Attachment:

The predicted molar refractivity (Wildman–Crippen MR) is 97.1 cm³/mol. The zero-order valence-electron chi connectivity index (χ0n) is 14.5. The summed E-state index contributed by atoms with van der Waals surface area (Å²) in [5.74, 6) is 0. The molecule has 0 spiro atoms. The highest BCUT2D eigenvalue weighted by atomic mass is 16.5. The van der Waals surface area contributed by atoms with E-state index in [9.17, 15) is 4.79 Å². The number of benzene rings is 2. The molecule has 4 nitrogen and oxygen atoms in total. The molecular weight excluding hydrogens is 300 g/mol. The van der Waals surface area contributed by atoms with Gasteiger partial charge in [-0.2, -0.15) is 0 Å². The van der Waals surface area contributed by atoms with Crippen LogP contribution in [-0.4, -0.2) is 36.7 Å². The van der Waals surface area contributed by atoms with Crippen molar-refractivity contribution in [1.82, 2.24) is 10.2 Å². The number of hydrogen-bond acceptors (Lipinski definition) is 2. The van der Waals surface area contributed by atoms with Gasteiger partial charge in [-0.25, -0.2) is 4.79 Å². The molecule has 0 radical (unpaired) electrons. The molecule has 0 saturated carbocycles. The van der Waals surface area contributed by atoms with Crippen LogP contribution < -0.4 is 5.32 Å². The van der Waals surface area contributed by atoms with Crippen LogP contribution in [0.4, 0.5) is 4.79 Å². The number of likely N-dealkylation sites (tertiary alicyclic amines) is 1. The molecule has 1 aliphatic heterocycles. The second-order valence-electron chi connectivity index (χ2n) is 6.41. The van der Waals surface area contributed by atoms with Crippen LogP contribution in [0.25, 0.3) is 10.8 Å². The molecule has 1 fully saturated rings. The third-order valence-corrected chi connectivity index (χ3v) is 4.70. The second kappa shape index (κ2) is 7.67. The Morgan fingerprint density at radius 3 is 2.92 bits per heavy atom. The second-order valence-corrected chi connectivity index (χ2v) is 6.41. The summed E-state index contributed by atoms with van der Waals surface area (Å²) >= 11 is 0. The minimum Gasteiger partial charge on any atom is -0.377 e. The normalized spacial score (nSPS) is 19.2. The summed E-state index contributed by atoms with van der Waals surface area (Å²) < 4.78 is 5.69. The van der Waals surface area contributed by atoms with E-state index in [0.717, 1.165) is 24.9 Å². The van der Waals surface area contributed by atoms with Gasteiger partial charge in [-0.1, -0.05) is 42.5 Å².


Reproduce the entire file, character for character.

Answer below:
The predicted molar refractivity (Wildman–Crippen MR) is 97.1 cm³/mol. The zero-order valence-electron chi connectivity index (χ0n) is 14.5. The summed E-state index contributed by atoms with van der Waals surface area (Å²) in [5.74, 6) is 0. The molecule has 0 spiro atoms. The highest BCUT2D eigenvalue weighted by atomic mass is 16.5. The van der Waals surface area contributed by atoms with E-state index in [9.17, 15) is 4.79 Å². The number of benzene rings is 2. The molecule has 4 nitrogen and oxygen atoms in total. The molecular weight excluding hydrogens is 300 g/mol. The van der Waals surface area contributed by atoms with Gasteiger partial charge in [-0.2, -0.15) is 0 Å². The van der Waals surface area contributed by atoms with Crippen LogP contribution in [-0.4, -0.2) is 36.7 Å². The van der Waals surface area contributed by atoms with Crippen molar-refractivity contribution in [1.82, 2.24) is 10.2 Å². The number of hydrogen-bond acceptors (Lipinski definition) is 2. The van der Waals surface area contributed by atoms with Gasteiger partial charge in [-0.25, -0.2) is 4.79 Å². The molecule has 0 radical (unpaired) electrons. The molecule has 0 saturated carbocycles. The van der Waals surface area contributed by atoms with Crippen LogP contribution < -0.4 is 5.32 Å². The van der Waals surface area contributed by atoms with Crippen LogP contribution in [0.4, 0.5) is 4.79 Å². The number of likely N-dealkylation sites (tertiary alicyclic amines) is 1. The molecule has 1 aliphatic heterocycles. The second-order valence-electron chi connectivity index (χ2n) is 6.41. The van der Waals surface area contributed by atoms with Crippen LogP contribution in [0.25, 0.3) is 10.8 Å². The molecule has 1 fully saturated rings. The third-order valence-corrected chi connectivity index (χ3v) is 4.70. The second kappa shape index (κ2) is 7.67. The Morgan fingerprint density at radius 3 is 2.92 bits per heavy atom. The second-order valence-corrected chi connectivity index (χ2v) is 6.41. The summed E-state index contributed by atoms with van der Waals surface area (Å²) >= 11 is 0. The minimum Gasteiger partial charge on any atom is -0.377 e. The normalized spacial score (nSPS) is 19.2. The summed E-state index contributed by atoms with van der Waals surface area (Å²) < 4.78 is 5.69. The van der Waals surface area contributed by atoms with E-state index in [0.717, 1.165) is 24.9 Å². The van der Waals surface area contributed by atoms with Gasteiger partial charge in [-0.1, -0.05) is 42.5 Å².